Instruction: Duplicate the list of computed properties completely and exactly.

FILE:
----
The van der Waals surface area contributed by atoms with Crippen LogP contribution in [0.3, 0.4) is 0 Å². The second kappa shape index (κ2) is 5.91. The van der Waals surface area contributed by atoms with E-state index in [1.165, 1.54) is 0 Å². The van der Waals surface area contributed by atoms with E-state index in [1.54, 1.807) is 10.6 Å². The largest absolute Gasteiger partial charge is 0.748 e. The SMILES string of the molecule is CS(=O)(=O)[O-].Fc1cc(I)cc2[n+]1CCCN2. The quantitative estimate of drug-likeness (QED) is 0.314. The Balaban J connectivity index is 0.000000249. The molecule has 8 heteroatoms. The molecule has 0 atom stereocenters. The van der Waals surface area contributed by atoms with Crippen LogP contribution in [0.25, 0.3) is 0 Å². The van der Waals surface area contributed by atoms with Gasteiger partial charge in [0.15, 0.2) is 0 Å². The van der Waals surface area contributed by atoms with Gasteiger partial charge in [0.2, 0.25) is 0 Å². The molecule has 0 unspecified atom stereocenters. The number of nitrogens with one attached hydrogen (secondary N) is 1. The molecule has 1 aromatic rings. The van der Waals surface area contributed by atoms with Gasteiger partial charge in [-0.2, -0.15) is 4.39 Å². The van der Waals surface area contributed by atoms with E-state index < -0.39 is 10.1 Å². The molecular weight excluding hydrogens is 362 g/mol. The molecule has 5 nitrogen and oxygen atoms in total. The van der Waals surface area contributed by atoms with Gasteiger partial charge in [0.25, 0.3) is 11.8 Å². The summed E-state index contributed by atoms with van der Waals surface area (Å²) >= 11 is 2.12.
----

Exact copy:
The van der Waals surface area contributed by atoms with Crippen LogP contribution in [0.3, 0.4) is 0 Å². The second kappa shape index (κ2) is 5.91. The van der Waals surface area contributed by atoms with E-state index in [1.165, 1.54) is 0 Å². The van der Waals surface area contributed by atoms with E-state index in [1.54, 1.807) is 10.6 Å². The largest absolute Gasteiger partial charge is 0.748 e. The SMILES string of the molecule is CS(=O)(=O)[O-].Fc1cc(I)cc2[n+]1CCCN2. The quantitative estimate of drug-likeness (QED) is 0.314. The Balaban J connectivity index is 0.000000249. The molecule has 8 heteroatoms. The molecule has 0 atom stereocenters. The van der Waals surface area contributed by atoms with Crippen LogP contribution in [0.25, 0.3) is 0 Å². The van der Waals surface area contributed by atoms with Gasteiger partial charge in [0.15, 0.2) is 0 Å². The van der Waals surface area contributed by atoms with Gasteiger partial charge in [0.2, 0.25) is 0 Å². The molecule has 0 unspecified atom stereocenters. The number of nitrogens with one attached hydrogen (secondary N) is 1. The molecule has 1 aromatic rings. The van der Waals surface area contributed by atoms with Gasteiger partial charge in [-0.2, -0.15) is 4.39 Å². The van der Waals surface area contributed by atoms with E-state index < -0.39 is 10.1 Å². The molecular weight excluding hydrogens is 362 g/mol. The molecule has 5 nitrogen and oxygen atoms in total. The van der Waals surface area contributed by atoms with Gasteiger partial charge in [0.25, 0.3) is 11.8 Å². The summed E-state index contributed by atoms with van der Waals surface area (Å²) >= 11 is 2.12.